China’s Tianwen-1 probe successfully entered the orbit around Mars on Wednesday after a nearly seven-month voyage from Earth.
“Tianwen-1 entered the orbit around Mars exactly as it was designed,” said Zhang Rongqiao, chief designer of China’s first Mars exploration mission. “We are looking forward to a successful landing on Mars.”
It marks the first time that a Chinese spacecraft has orbited an extraterrestrial planet, he noted.
A 3000N engine was ignited at 7:52 p.m. (Beijing time) to decelerate Tianwen-1, according to the China National Space Administration (CNSA).
After about 15 minutes, the spacecraft, including an orbiter, a lander and a rover, had slowed enough to be captured by Mars’ gravity and entered an elliptical orbit around the red planet, with its closest distance from the Martian surface at about 400 km. It will take Tianwen-1 about 10 Earth days to complete one circle.
The development marks China’s completion of a key step in its current Mars exploration program, which is designed to complete orbiting, landing and roving in one mission, said the CNSA.
After entering the Mars orbit, payloads aboard the orbiter, including cameras and various particle analyzers, will next start working and carry out surveys of the planet.
Tianwen-1 was launched via a Long March-5 rocket, China’s largest launch vehicle, from the Wenchang Spacecraft Launch Site on the coast of southern China’s island province of Hainan on July 23, 2020.
Tianwen-1 has been traveling in space for 202 days. It has carried out four orbital corrections and a deep-space maneuver. It has flown 475 million km and was 192 million km from Earth when it reached the Mars orbit.
A steerable radio telescope with a 70-meter-diameter antenna in Wuqing District of northern China’s Tianjin City is a key facility receiving scientific data sent back by the Mars probe. The one-way communication delay is about 10.7 minutes.
Tianwen-1 will now conduct multiple orbital corrections to enter a temporary Mars parking orbit, surveying potential landing sites in preparation to land in May or June.
The most challenging part of the mission will be the soft landing, an autonomous process of the probe lasting seven to eight minutes. The probe will use its aerodynamic shape, parachute and retrorocket to decelerate and buffer legs to touch down.
Chinese space engineers and scientists have chosen a relatively flat region in the southern part of the Utopia Planitia, a large plain, as the potential landing zone.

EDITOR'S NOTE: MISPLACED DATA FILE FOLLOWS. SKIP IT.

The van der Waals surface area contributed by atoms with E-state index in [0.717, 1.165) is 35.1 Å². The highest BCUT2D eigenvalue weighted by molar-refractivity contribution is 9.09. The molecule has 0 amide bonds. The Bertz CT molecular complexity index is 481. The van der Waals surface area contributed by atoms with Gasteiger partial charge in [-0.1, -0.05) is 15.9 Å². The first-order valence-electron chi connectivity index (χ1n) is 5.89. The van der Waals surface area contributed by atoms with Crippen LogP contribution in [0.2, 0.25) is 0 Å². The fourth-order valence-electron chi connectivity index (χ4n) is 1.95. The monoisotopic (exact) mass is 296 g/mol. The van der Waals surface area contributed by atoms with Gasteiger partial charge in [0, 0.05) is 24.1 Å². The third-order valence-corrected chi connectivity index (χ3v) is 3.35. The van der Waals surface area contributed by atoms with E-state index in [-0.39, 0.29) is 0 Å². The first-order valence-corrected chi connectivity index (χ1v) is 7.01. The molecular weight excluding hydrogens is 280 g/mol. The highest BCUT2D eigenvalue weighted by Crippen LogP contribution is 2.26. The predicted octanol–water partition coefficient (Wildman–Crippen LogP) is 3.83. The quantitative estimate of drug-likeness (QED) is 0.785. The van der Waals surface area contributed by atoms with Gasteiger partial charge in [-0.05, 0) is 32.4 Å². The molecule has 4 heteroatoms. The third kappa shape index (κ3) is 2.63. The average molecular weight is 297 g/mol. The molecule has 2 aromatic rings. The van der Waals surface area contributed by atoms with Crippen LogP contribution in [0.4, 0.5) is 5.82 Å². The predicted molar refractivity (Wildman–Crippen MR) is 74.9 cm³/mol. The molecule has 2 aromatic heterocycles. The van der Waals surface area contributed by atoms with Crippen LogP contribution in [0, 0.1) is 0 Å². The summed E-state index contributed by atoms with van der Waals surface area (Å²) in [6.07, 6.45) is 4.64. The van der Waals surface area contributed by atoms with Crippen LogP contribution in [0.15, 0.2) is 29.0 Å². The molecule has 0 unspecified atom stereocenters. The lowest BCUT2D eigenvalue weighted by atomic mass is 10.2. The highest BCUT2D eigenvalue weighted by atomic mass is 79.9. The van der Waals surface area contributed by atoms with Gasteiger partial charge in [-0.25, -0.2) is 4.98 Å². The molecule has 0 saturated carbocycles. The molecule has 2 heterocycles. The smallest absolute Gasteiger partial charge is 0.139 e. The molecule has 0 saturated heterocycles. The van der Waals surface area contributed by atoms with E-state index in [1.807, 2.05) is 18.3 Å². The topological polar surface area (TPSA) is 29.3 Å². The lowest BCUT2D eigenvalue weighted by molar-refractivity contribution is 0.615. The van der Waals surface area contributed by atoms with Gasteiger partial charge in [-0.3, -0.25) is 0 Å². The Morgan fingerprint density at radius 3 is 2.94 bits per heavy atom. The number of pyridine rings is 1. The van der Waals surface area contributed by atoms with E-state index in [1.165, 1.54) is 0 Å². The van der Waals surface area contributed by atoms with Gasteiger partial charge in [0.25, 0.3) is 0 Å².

The site was selected for its conditions for a safe landing and scientific research value. The place has not been investigated by other countries, so the scientific data can be shared with other countries to enrich the world’s understanding of Mars.
Earlier research showed the potential landing site might be the edge of an ancient ocean or lake in the early history of Mars. Chinese scientists are looking forward to finding more evidence of water-ice.
The rover will be released after the landing to conduct scientific exploration with an expected lifespan of at least 90 Martian days (about three months on Earth), and the orbiter, with a design life of one Martian year (about 687 days on Earth), will relay communications for the rover while conducting its own scientific detection.
The scientific goals include mapping the morphology and geological structure, investigating surface soil characteristics and water-ice distribution, analyzing the surface material composition, measuring the ionosphere and the characteristics of the Martian climate and environment at the surface, and perceiving the physical fields and internal structure of Mars.
The Mars mission has attracted active participation of non-governmental research agencies, with more than 600 domestic organizations joining the development of the probe system alone.
Extensive international cooperation has also been carried out. China works with the European Space Agency and Argentina in the mission’s measurement and control, and with France and Austria in the calibration of multiple payloads and data analysis.
If China can succeed in orbiting, landing and roving with Tianwen-1, it will take the challenge of collecting and bringing back samples in the next Mars mission, as well as exploring asteroids and the Jovian system, said Geng Yan, an official at the Lunar Exploration and Space Program Center of the CNSA.
Tianwen-1 means Questions to Heaven and comes from a poem written by Qu Yuan (about 340-278 BC), one of the greatest poets of ancient China. The name signifies the Chinese nation’s perseverance in pursuing truth and science and exploring nature and the universe, according to the CNSA.